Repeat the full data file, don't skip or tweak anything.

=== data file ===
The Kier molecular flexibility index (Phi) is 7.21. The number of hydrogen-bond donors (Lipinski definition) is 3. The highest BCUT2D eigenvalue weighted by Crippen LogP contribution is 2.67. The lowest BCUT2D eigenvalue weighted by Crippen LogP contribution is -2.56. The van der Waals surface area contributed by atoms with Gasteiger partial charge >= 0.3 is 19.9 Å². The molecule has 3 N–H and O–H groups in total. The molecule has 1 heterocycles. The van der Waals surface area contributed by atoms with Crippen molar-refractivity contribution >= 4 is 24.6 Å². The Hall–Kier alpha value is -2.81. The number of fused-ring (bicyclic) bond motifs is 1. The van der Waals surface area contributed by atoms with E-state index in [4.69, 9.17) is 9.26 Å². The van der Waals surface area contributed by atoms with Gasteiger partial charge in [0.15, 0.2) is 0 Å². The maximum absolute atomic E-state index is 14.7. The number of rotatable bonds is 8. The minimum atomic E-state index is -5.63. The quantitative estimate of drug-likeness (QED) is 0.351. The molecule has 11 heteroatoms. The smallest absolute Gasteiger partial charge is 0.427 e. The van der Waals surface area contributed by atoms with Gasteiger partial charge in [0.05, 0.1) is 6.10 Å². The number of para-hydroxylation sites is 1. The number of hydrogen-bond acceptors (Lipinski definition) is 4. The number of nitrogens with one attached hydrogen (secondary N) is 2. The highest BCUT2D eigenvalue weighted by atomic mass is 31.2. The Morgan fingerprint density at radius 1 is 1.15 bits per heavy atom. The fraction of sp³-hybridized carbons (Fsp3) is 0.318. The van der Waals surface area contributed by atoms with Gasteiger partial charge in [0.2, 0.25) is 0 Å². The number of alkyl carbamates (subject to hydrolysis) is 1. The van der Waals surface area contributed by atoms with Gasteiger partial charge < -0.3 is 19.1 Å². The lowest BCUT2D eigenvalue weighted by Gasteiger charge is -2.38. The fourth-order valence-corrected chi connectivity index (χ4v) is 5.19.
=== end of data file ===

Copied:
The Kier molecular flexibility index (Phi) is 7.21. The number of hydrogen-bond donors (Lipinski definition) is 3. The highest BCUT2D eigenvalue weighted by Crippen LogP contribution is 2.67. The lowest BCUT2D eigenvalue weighted by Crippen LogP contribution is -2.56. The van der Waals surface area contributed by atoms with Gasteiger partial charge >= 0.3 is 19.9 Å². The molecule has 3 N–H and O–H groups in total. The molecule has 1 heterocycles. The van der Waals surface area contributed by atoms with Crippen molar-refractivity contribution >= 4 is 24.6 Å². The Hall–Kier alpha value is -2.81. The number of fused-ring (bicyclic) bond motifs is 1. The van der Waals surface area contributed by atoms with E-state index in [4.69, 9.17) is 9.26 Å². The van der Waals surface area contributed by atoms with Gasteiger partial charge in [0.15, 0.2) is 0 Å². The maximum absolute atomic E-state index is 14.7. The number of rotatable bonds is 8. The minimum atomic E-state index is -5.63. The quantitative estimate of drug-likeness (QED) is 0.351. The molecule has 11 heteroatoms. The smallest absolute Gasteiger partial charge is 0.427 e. The van der Waals surface area contributed by atoms with Gasteiger partial charge in [0.05, 0.1) is 6.10 Å². The number of para-hydroxylation sites is 1. The number of hydrogen-bond acceptors (Lipinski definition) is 4. The number of nitrogens with one attached hydrogen (secondary N) is 2. The highest BCUT2D eigenvalue weighted by atomic mass is 31.2. The Morgan fingerprint density at radius 1 is 1.15 bits per heavy atom. The fraction of sp³-hybridized carbons (Fsp3) is 0.318. The van der Waals surface area contributed by atoms with Gasteiger partial charge in [0.2, 0.25) is 0 Å². The number of alkyl carbamates (subject to hydrolysis) is 1. The van der Waals surface area contributed by atoms with Gasteiger partial charge < -0.3 is 19.1 Å². The lowest BCUT2D eigenvalue weighted by Gasteiger charge is -2.38. The fourth-order valence-corrected chi connectivity index (χ4v) is 5.19.